Book Review: Kabul Beauty School, by Deborah Rodriguez

I loved this book. I couldn’t put it down. I think it is very well-written, contrary to some reviewers who think otherwise. The narrator’s voice remains in character, and the language flows nicely. Though the writing is conversational, it does not succumb to the repetitions and irrelevant interjections that cause actual conversations to become boring.

This book is as much personal memoir as it is an account of how the Kabul Beauty School developed. The author’s personality weaves in and out of her environment in a fascinating account of cultural conflict, cultural engagement, and the remarkably unpredictable results that emerge when people do not let go of their own cultural orientation while trying to function in foreign country.

Deborah retains her American perspective on just about everything; she continues to smoke and drink in a Muslim society, looks forward to celebrating Christmas, and feels little need to adjust her behavior with men in deference to the prevailing attitude of quiet feminine subservience. In this way, she is different from the authors who accept the religious and cultural attitudes of their adopted countries.

At the same time, Deborah becomes profoundly involved with many of the women who attend the beauty school. She also marries an Afghan man, only a few weeks after she met him, and in spite of the fact that neither speaks the other’s language. Many readers will frown upon a protagonist who makes such a vital decision based upon none of the commonly accepted parameters that predict marital happiness, but this decision, probably more than her other decisions, displays her personality perfectly. She is a risk-taker, and willing to assume the consequences.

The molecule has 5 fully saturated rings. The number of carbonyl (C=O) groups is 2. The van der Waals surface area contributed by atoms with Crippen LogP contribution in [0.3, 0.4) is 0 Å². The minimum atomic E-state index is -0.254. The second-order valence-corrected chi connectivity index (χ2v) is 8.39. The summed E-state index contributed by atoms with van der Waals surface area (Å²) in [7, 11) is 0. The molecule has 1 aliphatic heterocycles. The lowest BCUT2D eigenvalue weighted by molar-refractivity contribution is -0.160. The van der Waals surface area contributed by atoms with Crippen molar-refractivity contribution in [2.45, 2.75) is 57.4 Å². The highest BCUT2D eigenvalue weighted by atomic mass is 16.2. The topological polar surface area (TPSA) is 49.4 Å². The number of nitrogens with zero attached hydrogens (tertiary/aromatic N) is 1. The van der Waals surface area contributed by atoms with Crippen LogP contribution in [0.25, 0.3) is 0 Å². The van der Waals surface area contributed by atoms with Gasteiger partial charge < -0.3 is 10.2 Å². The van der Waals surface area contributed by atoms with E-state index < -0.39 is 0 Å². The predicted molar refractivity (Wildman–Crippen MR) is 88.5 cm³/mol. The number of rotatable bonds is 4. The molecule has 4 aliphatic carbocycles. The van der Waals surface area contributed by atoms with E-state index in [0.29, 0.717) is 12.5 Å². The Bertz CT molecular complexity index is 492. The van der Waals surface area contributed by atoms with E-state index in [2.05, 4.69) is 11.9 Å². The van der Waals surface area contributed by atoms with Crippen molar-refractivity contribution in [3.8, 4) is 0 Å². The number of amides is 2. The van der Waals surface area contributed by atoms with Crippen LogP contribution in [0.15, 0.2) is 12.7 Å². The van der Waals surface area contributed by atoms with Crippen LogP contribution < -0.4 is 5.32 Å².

One wonders how it has fared over the years, but I suspect both of them will accept the influences over which neither has much control to strengthen or dissolve the marriage.

The beauty school closes and opens, and closes again, amidst accusations and rumors regarding what Deborah did or didn’t do with respect to taxes and other aspects of the business. Who knows, certainly not the reader of this book, but none of that is important to the purpose of the book, which is exactly what Deborah says it is– an account of the terrible circumstances of the lives of Afghan women, and how the beauty school gave some of them a chance to develop themselves in a way that most women of the world take for granted

Where is Your Husband?

Where is Your Husband?

During the second year of my residence in Riyadh, I made friends with an American woman married to a Saudi. She invited me to her home, and I was thrilled. Finally! I’d get a chance to see inside one of those vast, cubic villas surrounding by walls and gates.

I took a taxi, and of course got lost. I found myself telling the driver, “Stop here! No, here! Turn left, turn right!” Sure that I was in the correct neighborhood, I paid the taxi driver and took my chances on foot, rather than embarrass myself further.

I wandered between villas, and admired their various shades of salmon, gray, ochre, and straight, sweeping walls that overlapped, creating clean, geometric images I wished I could have photographed. In those days, however, photography was really haram. Each of the villas somehow fit the description she gave me. Naturally, nobody else walked around outside; the neighborhood seemed like a ghost town. Eventually I saw a young Saudi male on the street, and in my as yet unmodified American way, asked him, in English, “Do you know where Asma lives?” (LOL)